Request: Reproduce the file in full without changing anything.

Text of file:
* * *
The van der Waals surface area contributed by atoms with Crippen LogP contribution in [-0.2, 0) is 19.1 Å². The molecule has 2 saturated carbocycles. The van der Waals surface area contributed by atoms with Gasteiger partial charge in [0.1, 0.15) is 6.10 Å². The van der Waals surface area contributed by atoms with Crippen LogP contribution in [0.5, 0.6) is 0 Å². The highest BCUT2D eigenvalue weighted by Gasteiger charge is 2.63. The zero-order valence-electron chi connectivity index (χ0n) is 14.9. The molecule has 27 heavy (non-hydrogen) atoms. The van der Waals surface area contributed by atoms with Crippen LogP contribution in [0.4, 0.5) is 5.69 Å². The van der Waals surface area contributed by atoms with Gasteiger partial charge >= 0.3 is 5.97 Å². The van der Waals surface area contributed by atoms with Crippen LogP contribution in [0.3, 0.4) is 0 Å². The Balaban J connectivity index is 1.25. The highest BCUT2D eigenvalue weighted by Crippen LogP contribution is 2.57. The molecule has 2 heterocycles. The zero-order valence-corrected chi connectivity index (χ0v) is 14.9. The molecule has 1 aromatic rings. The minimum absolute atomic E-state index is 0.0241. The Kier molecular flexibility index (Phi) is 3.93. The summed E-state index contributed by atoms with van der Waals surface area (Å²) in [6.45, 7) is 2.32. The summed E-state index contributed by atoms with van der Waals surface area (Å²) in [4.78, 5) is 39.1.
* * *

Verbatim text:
The van der Waals surface area contributed by atoms with Crippen LogP contribution in [-0.2, 0) is 19.1 Å². The molecule has 2 saturated carbocycles. The van der Waals surface area contributed by atoms with Gasteiger partial charge in [0.1, 0.15) is 6.10 Å². The van der Waals surface area contributed by atoms with Crippen LogP contribution in [0.5, 0.6) is 0 Å². The highest BCUT2D eigenvalue weighted by Gasteiger charge is 2.63. The zero-order valence-electron chi connectivity index (χ0n) is 14.9. The molecule has 27 heavy (non-hydrogen) atoms. The van der Waals surface area contributed by atoms with Crippen LogP contribution in [0.4, 0.5) is 5.69 Å². The van der Waals surface area contributed by atoms with Gasteiger partial charge >= 0.3 is 5.97 Å². The van der Waals surface area contributed by atoms with Crippen LogP contribution in [0.3, 0.4) is 0 Å². The Balaban J connectivity index is 1.25. The highest BCUT2D eigenvalue weighted by Crippen LogP contribution is 2.57. The molecule has 2 heterocycles. The zero-order valence-corrected chi connectivity index (χ0v) is 14.9. The molecule has 1 aromatic rings. The minimum absolute atomic E-state index is 0.0241. The Kier molecular flexibility index (Phi) is 3.93. The summed E-state index contributed by atoms with van der Waals surface area (Å²) in [6.45, 7) is 2.32. The summed E-state index contributed by atoms with van der Waals surface area (Å²) in [4.78, 5) is 39.1.